Debates or discussions on women’s issues in Sikkim are almost non-existent, but of late the opposition has suddenly taken it upon itself to defend women’s honor because the Chief Minister allegedly made fun of menstruation.
There are many things right and wrong here.
The right of course is that there is at least something related to women is being talked about. Now whether there is any substance in this is debatable but it is something. Secondly, menstruation is being openly discussed so maybe, just maybe, what the ruling party is offering as a justification for the CM’s comments is true and ironically, has been proven so by the opposition choosing to make it an issue. The CM wanted to initiate wider discussion on menstruation and the opposition has helped him in this endeavour.
What is wrong is that, election or no election, the more pertinent issues related to gender equality are still swept under the carpet, with even the opposition refusing to take them up.
As a woman, I don’t really care for what the CM said about menstruation, even if he made fun of it, because the real insult has been served to us for years and continues. That, I am a nobody without a father or a husband or a brother is an insult. My identity as a Sikkimese is determined by whether I was born to a Sikkimese man, am married to a Sikkimese man or have a Sikkimese man as a brother.
That I have a mother means nothing is an insult.
The State does not care who or what your mother is because she too, is a nobody. Your mother’s name is optional, not mandatory. Oh, and that the opposition chose to make, of all things, the menstruation comment an issue is an insult too.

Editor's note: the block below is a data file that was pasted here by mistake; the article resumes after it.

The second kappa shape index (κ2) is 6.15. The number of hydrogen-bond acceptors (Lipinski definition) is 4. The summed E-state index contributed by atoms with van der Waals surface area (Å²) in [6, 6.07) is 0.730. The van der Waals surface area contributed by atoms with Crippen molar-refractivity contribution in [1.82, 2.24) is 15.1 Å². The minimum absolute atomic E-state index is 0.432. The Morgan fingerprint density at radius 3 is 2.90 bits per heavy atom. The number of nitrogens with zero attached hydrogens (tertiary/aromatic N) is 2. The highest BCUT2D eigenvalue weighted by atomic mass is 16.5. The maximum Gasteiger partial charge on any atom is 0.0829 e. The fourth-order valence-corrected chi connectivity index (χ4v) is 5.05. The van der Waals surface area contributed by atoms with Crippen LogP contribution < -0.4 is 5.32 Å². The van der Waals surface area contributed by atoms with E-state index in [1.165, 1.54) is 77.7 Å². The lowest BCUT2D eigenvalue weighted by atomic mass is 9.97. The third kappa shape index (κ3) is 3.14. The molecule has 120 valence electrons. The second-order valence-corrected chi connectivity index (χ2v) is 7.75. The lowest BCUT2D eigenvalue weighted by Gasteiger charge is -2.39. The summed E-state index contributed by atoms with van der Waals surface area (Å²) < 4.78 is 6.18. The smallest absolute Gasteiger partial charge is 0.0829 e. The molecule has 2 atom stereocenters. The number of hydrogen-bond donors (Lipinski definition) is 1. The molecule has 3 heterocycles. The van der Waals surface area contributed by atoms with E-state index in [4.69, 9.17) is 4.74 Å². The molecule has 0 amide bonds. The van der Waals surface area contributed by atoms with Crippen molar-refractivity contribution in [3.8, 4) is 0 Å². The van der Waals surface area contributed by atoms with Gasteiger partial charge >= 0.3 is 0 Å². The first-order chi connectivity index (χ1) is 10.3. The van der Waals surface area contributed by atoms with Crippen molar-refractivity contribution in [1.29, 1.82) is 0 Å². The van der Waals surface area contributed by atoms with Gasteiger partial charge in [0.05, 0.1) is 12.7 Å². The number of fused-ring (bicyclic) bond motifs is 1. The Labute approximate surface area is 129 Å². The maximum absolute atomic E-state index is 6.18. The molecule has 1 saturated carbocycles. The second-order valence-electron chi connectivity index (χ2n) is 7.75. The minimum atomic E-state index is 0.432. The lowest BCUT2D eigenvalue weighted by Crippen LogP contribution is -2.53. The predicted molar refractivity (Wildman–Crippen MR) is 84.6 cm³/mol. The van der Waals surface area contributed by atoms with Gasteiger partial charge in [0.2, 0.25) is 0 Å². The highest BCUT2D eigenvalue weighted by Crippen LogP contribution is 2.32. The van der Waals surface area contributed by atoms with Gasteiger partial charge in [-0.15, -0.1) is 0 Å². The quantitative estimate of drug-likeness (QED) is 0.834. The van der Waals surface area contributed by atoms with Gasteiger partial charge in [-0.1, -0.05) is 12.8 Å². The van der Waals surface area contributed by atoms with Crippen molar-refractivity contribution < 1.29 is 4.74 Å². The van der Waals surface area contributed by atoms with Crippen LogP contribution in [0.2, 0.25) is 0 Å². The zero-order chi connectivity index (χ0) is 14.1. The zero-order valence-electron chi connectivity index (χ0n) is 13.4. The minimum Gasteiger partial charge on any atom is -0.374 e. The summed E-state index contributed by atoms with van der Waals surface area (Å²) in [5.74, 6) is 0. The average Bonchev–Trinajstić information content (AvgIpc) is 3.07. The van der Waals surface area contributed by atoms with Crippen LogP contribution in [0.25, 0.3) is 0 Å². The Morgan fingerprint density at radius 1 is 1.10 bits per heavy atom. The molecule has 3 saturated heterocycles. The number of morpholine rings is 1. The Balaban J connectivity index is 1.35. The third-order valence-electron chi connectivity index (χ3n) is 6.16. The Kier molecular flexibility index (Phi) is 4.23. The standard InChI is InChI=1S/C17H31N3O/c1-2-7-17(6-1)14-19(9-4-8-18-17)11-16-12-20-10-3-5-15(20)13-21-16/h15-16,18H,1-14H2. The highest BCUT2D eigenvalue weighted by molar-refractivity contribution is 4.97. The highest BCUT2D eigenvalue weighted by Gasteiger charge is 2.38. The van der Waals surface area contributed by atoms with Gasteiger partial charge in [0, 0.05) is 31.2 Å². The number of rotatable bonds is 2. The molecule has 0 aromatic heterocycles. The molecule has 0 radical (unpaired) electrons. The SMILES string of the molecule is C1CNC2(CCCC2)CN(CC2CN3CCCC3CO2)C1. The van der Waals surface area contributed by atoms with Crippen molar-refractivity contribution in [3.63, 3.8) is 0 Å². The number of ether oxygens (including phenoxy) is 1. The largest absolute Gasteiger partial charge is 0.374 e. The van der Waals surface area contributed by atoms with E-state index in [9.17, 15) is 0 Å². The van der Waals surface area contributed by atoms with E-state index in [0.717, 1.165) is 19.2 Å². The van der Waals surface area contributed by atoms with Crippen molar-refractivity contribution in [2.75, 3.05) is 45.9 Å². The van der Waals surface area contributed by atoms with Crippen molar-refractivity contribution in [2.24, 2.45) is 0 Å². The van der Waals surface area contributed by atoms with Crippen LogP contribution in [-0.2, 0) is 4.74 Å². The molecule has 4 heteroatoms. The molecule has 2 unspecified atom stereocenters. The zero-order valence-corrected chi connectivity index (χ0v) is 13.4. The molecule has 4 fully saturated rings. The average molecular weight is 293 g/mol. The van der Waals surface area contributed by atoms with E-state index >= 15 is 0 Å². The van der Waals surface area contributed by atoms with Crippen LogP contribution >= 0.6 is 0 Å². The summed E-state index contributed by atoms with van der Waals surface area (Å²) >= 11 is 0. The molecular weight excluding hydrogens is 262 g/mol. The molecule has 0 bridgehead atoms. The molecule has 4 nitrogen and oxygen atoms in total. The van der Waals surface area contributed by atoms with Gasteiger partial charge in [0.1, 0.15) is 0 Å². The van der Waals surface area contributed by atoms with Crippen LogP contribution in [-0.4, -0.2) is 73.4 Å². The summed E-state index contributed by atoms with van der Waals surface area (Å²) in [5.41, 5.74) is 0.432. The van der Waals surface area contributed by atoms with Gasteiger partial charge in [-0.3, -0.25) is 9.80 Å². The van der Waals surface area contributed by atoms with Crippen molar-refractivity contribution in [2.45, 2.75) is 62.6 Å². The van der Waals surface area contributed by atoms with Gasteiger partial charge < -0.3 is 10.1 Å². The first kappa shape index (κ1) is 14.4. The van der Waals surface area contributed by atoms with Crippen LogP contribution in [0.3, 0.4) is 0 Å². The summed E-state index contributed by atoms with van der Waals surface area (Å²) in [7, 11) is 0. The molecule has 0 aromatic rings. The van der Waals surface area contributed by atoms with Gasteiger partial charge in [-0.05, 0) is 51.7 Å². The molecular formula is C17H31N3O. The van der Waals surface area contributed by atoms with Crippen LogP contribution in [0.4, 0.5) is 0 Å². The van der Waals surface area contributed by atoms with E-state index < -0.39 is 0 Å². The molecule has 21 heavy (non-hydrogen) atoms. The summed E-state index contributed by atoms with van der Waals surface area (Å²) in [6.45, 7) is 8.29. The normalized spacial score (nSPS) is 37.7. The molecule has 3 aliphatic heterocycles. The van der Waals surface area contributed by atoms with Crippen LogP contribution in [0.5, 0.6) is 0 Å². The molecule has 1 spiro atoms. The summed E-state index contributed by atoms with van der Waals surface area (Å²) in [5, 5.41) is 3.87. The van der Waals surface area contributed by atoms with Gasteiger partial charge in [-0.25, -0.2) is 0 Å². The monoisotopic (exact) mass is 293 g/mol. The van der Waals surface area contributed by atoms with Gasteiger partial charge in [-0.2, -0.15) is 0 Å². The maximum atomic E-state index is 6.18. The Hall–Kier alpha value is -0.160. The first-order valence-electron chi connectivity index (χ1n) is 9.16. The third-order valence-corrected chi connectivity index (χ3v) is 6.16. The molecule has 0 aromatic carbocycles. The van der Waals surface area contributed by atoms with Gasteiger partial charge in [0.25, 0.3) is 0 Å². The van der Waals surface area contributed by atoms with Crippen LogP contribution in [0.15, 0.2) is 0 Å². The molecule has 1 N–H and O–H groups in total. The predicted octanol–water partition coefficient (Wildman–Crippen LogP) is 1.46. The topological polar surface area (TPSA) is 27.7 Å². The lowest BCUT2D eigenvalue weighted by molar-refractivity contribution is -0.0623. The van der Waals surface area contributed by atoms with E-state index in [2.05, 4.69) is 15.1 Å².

This denial of identity is directly linked with inheritance rights, which of course is linked with land rights. Land has always been used as a powerful weapon to disenfranchise minorities and land has always been seen as a man’s right. Do the math. The State has been saying men and women now enjoy equal inheritance rights following the passing of the Sikkim Succession  Bill by the State Assembly. However, ten years on, this Act is yet to be officially notified. One can’t help but wonder why.
Why is it that only women married to non-locals lose their Sikkimese identity? Why not men married to non-locals? No answer to these questions can be devoid of sexism in some form. It is confounding that such an unfair and discriminatory practice exists in the 21st Century. A number of reasons could be cited – politics, lack of awareness, culture and traditions but none could be more powerful and debilitating than the years of internalized patriarchy.
Nari or cheli morchas do not signify women’s empowerment, elected women’s representatives could. How many of those have we had? Four in 2009-14 is the highest number of women legislators the State has seen so far. There were 110 men and only 11 women contestants in the last elections. Out of this, only three women got elected. In North Sikkim, women voters outnumber men in two of the three assembly constituencies in the district. Dzongu in North Sikkim has 4,190 women electors against 4,125 men registered as voters there and Lachen-Mangan has the numbers 3,564 against 3,511 in favour of the women. We have never had women representatives from these constituencies.
Okay, maybe that is a little too farfetched; more women law makers might take some time. Let’s look at what the common woman can do. Voting for political parties that will raise the issues we care about. Women have after all been consistently outperforming men in exercising their franchise; even setting a national record in the 2009 election with 82.77% turnout against the 81.46% male voter turnout. In the 2014 Assembly election in Sikkim, the female voter turnout was 81.33% while the male voter turnout was 80.29%. You may say that’s just about 1% but even so, it is a difference that could make a difference.
Ladies, it is high time we leverage this and build pressure in the political space because it is dominated by men and it is their agendas that reign supreme. Raising a storm over issues like the CM’s remark on menstruation can come later when the more bigger hurdles have been crossed otherwise it runs the risk of trivializing women’s issues which can do more harm than good. Women need to take themselves more seriously for political parties to do the same.